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Mar 27, 2003

Ballet is alive and well in Ladyville

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In recent years it seems that activities for Belizean children, while still limited, are increasing in number and relevance. Scouting has taken off, summer camps abound and the Governor General’s musical initiative has high school bands beating out nationwide. But one extra-curricular pastime, predominantly for girls, has never gone out of style. News 5′s Jacqueline Woods reports from Ladyville.

Jacqueline Woods, Reporting

It was in the early seventies that I got a taste of what it’s like to be a ballerina after attending a few classes at the Mary Valdez Ballet School. Unfortunately, that experience was short lived, but it was refreshing to see that today many children still enjoy this form of dance and consider it a favourite after school activity.

Jacqueline Woods

“Inga you are sixteen years old, who long have you been doing ballet?”

Inga Aikman, Student, Vista Dance School

“Well I started when I was three, but I have been dancing at Vista for 5 years.”

Jacqueline Woods

“What of you like about it?”

Inga Aikman

“I guess learning technique, the music and especially around recital time it really gets exciting.”

Sistie Fairweather-Harmes, Director, Vista Dance Studio

“We work together very well. I think the children enjoy it. I try to make it and enjoyable experience for them because in their young lives they should be happy. It is hard work, but at the same time I think they enjoy doing it.”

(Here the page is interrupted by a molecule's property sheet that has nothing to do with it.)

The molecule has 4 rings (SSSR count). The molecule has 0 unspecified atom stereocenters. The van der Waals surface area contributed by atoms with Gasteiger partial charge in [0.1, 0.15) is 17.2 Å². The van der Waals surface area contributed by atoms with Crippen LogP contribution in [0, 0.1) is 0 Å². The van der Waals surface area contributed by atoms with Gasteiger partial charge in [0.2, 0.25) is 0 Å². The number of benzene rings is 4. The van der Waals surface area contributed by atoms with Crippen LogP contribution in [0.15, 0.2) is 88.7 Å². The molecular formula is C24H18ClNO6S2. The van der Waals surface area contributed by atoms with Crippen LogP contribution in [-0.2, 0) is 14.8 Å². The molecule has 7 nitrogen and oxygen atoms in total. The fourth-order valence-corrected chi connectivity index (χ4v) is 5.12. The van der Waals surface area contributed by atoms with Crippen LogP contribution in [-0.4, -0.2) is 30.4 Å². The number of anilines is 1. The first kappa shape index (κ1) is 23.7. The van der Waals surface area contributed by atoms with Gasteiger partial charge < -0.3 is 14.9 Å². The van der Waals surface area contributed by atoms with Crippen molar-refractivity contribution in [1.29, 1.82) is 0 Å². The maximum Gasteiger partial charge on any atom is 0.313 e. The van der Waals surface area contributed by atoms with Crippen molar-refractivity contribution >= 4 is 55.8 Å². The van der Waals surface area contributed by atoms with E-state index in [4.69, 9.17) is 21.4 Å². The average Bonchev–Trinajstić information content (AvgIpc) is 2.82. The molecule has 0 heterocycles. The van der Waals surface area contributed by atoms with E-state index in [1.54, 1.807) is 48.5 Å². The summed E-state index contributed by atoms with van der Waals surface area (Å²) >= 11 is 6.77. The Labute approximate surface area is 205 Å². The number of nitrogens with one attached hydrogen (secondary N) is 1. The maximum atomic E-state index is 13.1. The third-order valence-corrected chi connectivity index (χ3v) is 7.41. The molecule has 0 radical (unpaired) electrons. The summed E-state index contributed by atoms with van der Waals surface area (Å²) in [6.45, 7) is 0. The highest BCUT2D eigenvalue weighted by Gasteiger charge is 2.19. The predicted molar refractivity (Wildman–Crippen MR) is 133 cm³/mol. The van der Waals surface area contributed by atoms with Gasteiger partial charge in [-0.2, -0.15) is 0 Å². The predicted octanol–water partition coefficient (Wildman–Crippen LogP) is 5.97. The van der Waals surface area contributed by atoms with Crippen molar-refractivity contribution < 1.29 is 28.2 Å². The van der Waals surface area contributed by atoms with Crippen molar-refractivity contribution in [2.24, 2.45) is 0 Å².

Hughette Saul, Student, Vista Dance Studio

“It helps you, like in class you get use to sitting up straight, and not slouching all the time.”

Jacqueline Woods

“How long have you been doing ballet?”

Hughette Saul

“For about five years.”

Jacqueline Woods

“What do you like about it?

Hughette Saul

“Everything.”

Jacqueline Woods

“Everything like what?”

Hughette Saul

“Like being the lead in one of the dance…owe it all to her.” (laughs)

Sistie Fairweather-Harmes is the director of Vista Dance Studio in Ladyville. For several months now she has been preparing her ballerinas for their annual recital.

Sistie Fairweather-Harmes

“I think I have been very fortunate…the first we met, the first time you came to the studio these kids were seven years old, now their thirteen. I have a lot of the same kids, so it has been very rewarding, because I could see progress as the years go by.”

Sistie’s dances usually portray Belizean scenes. This year she has decided to bring our beautiful Caribbean Sea to the stage. Travelling on water can be quite an experience and the ballerinas will be sharing those stories with you in a way that promises to captivate the audience.

Inga Aikman

“It’s very emotional. It’s about being in love with someone, it was originally done for a wedding, so it was fun, you’re connected to the music and the words. It’s really beautiful music to dance.”

Alyson Courtenay, Dancer, Vista Dance Studio

“Well we don’t want them to be in love, so when they want to hold hands we push them up and they sit down together and we walk around them.”

The show is titled Seascape and it took both the director and her dancers quite sometime to put together.

Sistie Fairweather-Harmes

“Well I am excited because the kids are ready. They are as ready as can be. We had a little kid with an accident who won’t be able to dance, minor little problems. But on the whole, I think its going to be a great show.”

Jacqueline Woods

“Now I want you look right into the camera and invite people out to Saturday’s show.”

Alyson Courtenay

“I want my grandma, my granddad, my mom…”

Jacqueline Woods

“Of course you want your family to be at the show, but I want you to invite the public to the show.”

Alyson Courtenay

“I want to invite everyone. I want everyone to come see Vista Dance and to see if their kids want to join.”

The curtain goes up at six at the Biltmore Plaza on Sunday evening. Jacqueline Woods for News 5.

Tickets for Seascape can be bought at the door for ten dollars adults and five dollars for children. This is the dance studio’s sixth annual show.

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